Coconut Industry In the PNG Economy

December , 2017

I feel privileged to be invited as the Vice Minister for Agriculture & Livestock to deliver the key note address on this occasion of the launching of KIK Internet Website this afternoon.

Coconut in the Papua New Guinea economyThe coconut industry contributes to the PNG national economy through provision of employment and income for rural households;and generation of revenue from exporting copra, crude coconut oil (CNO), copra meal and virgin coconut oil (VCO) to overseas markets.

Employment and income

According to the 2011 National Population Census, 464,328 households are engaged in coconut activities in PNG to either generate income and/ or as food to sustain their livelihoods.

This represents 35% of the total households in PNG or an estimated 2.6 million people of the total population of the country.

From the above sum, 134,655 (29%) were engaged in cash generating activities whilst 329,673 (71%) were engaged for their own use.

The industry also comprises about handful of plantations of varying sizes, 18 registered exporters, three crude coconut oil (CNO) mills, one biodiesel plant producing about 720 tonnes of oil per year and 9 virgin coconut oil (VCO) mini mills.

The industry employs an estimated 20,000 people either on full time or part time basis and is associated with other service industries such as transportation, construction, manufacturing and banking services.

Export revenue

On average, the industry contributes over K126.5 million per year to the PNG economy through the export revenue it generates.

The KIK estimates that over 70% of this is usually transmitted directly to smallholder copra producers.

In 2015, the coconut industry ranked fourth in terms of revenue generated by major agricultural exports after palm oil, coffee and cocoa by contributing about 5% (K101 million), while oil palm contributed 57% (K1.086 billion) and coffee contributed 24% (K450.3 million) and cocoa contributed 13% (K243 million).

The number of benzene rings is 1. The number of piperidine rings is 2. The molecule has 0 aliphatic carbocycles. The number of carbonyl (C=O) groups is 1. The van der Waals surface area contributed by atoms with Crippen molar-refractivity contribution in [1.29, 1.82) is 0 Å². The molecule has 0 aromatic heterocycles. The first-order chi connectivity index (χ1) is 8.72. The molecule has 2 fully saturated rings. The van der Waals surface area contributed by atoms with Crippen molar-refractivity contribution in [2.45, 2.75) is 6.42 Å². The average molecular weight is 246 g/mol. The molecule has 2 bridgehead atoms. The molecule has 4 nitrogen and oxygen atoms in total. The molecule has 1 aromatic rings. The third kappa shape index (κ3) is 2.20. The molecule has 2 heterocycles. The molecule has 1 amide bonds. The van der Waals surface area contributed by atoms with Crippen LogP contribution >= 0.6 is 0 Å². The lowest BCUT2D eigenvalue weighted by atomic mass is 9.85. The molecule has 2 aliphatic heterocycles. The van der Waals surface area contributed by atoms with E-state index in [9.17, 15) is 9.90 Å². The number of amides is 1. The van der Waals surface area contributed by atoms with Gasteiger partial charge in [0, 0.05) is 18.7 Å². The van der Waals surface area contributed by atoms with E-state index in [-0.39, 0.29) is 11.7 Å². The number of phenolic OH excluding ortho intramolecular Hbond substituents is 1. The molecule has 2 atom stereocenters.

In terms of world coconut product trade, PNGs production and exports remain at an average of about 1.1% of the world market share.

Coconut industry trends

  • Total copra production

The copra production trend in PNG in the past 10 years shows that production continues to fluctuate. Production peaked in 2011 and declined sharply after that reaching its lowest level in 2013 but has recovered in the past two years to stabilise at over 80,000 tonnes.

Most of the production is from the smallholder sector due to the decline in plantation production over the years. The demise of the plantation sector led to a loss of about 19% of production, which the sector used to produce prior to deregulation of the Copra Marketing Board (CMB) in 2002.

The National Government’s long-term production target is to achieve 440,000 tonnes of copra by the year 2030 (GoPNG, 2010).

This target may be too ambitious; however is technically possible and depends largely on improving the productivity of the smallholder sector, adoption and utilization of new high yielding coconut varieties and management technologies, large-scale investment which can lead to expansion of new areas planted to coconut and revival of run down coconut plantations that are willing and are without land disputes.

The new Coconut Industry Strategic Plan 2016-2025 called for a renewed commitment, both by the industry and Government, in addressing current constraints being faced by small farmers in accessing appropriate technological innovations, provision of adequate level of farm credit to facilitate the purchase of desired inputs, and industry capacity building and strengthening support in improving their farm productivity levels.

Land mobilization and large-scale investment in the coconut industry and revival of the plantation sector are desirable to rebuild the coconut industry for the future and seriously pursue the DSP 2030 export target as well.

  • Copra production by province

Copra production has fluctuated between 60,000 tonnes and 146,500 tonnes from 2007 to 2016, in the past ten years.

Of the 13 provinces that grow and produce coconuts, only 6 provinces have actively produced copra in the past five years.

These provinces in order of the volume of production share are: East New Britain (169838 MT; 41%), ARoB (98,491 MT; 24%), Madang (83,883 MT; 20%), West New Britain (29,042 MT; 7%), Milne Bay (21,210 MT; 5%) and New Ireland (9,793 MT; 2.3%).

Copra yield and productivity